The Bay Area Book Festival has rescinded an invitation to author Alice Walker over incendiary statements she has made over the years about Jews and Israel.
Walker had been invited to interview writer Honorée Fanonne Jeffers, at Jeffers’ request, as the headlining event of the festival, which is scheduled to take place May 7-8. After festival organizers learned from those inside and outside the organization about Walker’s history of her remarks widely criticized as antisemitic, they canceled her invitation from her on Thursday, prompting Jeffers to pull out of the festival, according to festival publicist Julia Drake.
“We were aware of the fact that Alice Walker had made some controversial statements in the past, but we weren’t aware of the extent of it,” Drake told J. in an interview. “One of the big missions of the festival is we won’t tolerate any hate speech or antisemitic statements, so we realized that this was not something that we could do.”
Walker’s image and bio were removed from the festival website on Friday afternoon. Drake said organizers are now searching for “another headlining event that is worthy of the festival.”
An acclaimed novelist and poet — she was the first Black woman to win a Pulitzer Prize for fiction, for “The Color Purple,” in 1983 — and human rights activist, Walker has been criticized by the ADL and other Jewish organizations for, among other things, comparing Israel to Nazi Germany and expressing support for the boycott, divestment and sanctions movement. She has refused to authorize a Hebrew translation of “The Color Purple,” because, as she wrote in a letter to an Israeli publisher in 2012, “Israel is guilty of apartheid and persecution of the Palestinian people, both inside Israel and also in the Occupied Territories.”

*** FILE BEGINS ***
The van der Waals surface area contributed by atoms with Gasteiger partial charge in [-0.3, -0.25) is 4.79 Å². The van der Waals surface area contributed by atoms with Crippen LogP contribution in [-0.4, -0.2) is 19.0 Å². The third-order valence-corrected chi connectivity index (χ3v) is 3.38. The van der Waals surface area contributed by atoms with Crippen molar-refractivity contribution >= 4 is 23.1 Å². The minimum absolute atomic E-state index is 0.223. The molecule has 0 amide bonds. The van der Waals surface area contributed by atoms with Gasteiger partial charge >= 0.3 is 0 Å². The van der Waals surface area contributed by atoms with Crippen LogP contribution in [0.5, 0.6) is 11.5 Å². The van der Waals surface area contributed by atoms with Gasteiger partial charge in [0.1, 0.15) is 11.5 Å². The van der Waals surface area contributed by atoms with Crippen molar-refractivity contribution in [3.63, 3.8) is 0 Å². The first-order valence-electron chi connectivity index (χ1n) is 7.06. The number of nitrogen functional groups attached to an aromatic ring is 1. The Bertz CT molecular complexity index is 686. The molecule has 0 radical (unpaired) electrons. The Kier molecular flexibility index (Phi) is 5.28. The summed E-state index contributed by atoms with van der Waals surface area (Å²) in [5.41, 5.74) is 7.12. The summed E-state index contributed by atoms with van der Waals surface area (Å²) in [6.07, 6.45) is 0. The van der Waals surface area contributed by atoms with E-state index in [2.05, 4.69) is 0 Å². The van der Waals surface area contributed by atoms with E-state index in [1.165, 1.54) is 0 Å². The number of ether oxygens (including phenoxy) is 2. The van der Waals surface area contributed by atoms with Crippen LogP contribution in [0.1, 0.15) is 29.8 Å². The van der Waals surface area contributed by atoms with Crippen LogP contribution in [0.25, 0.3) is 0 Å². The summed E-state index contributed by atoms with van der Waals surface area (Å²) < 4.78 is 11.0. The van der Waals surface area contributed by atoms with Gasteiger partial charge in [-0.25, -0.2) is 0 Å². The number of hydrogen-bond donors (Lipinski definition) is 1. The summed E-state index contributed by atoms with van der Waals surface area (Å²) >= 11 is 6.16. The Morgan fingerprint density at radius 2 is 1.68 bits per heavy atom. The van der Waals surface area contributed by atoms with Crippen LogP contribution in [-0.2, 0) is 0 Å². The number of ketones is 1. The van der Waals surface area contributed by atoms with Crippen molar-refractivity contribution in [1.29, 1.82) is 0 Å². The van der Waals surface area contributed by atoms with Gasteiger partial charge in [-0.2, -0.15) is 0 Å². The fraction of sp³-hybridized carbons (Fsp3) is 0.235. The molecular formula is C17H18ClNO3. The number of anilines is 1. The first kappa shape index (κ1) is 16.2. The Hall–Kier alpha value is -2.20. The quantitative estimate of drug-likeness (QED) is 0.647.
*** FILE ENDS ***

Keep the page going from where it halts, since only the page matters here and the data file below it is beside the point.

In a 2018 interview with the New York Times, she promoted a book by a British conspiracy theorist that argues that Jews control the world and quotes extensively from the discredited “Protocols of the Elders of Zion.”
Walker, 78, was married to a Jewish civil rights lawyer, Melvyn Leventhal, from 1967 to 1976. Their daughter, Rebecca Walker, identifies as Black and Jewish and spent part of her childhood in San Francisco, a period she chronicles in her 2000 memoir “Black, White, and Jewish: Autobiography of a Shifting Self.”
This year, the Bay Area Book Festival, which has been held in downtown Berkeley since 2015, will feature interviews and panel discussions with dozens of local and national writers, including Rebecca Solnit (“Orwell’s Roses”), siblings David and Margaret Talbot (“ By the Light of Burning Dreams: The Triumphs and Tragedies of the Second American Revolution”) and poet and National Book Award finalist Douglas Kearney (“Sho”).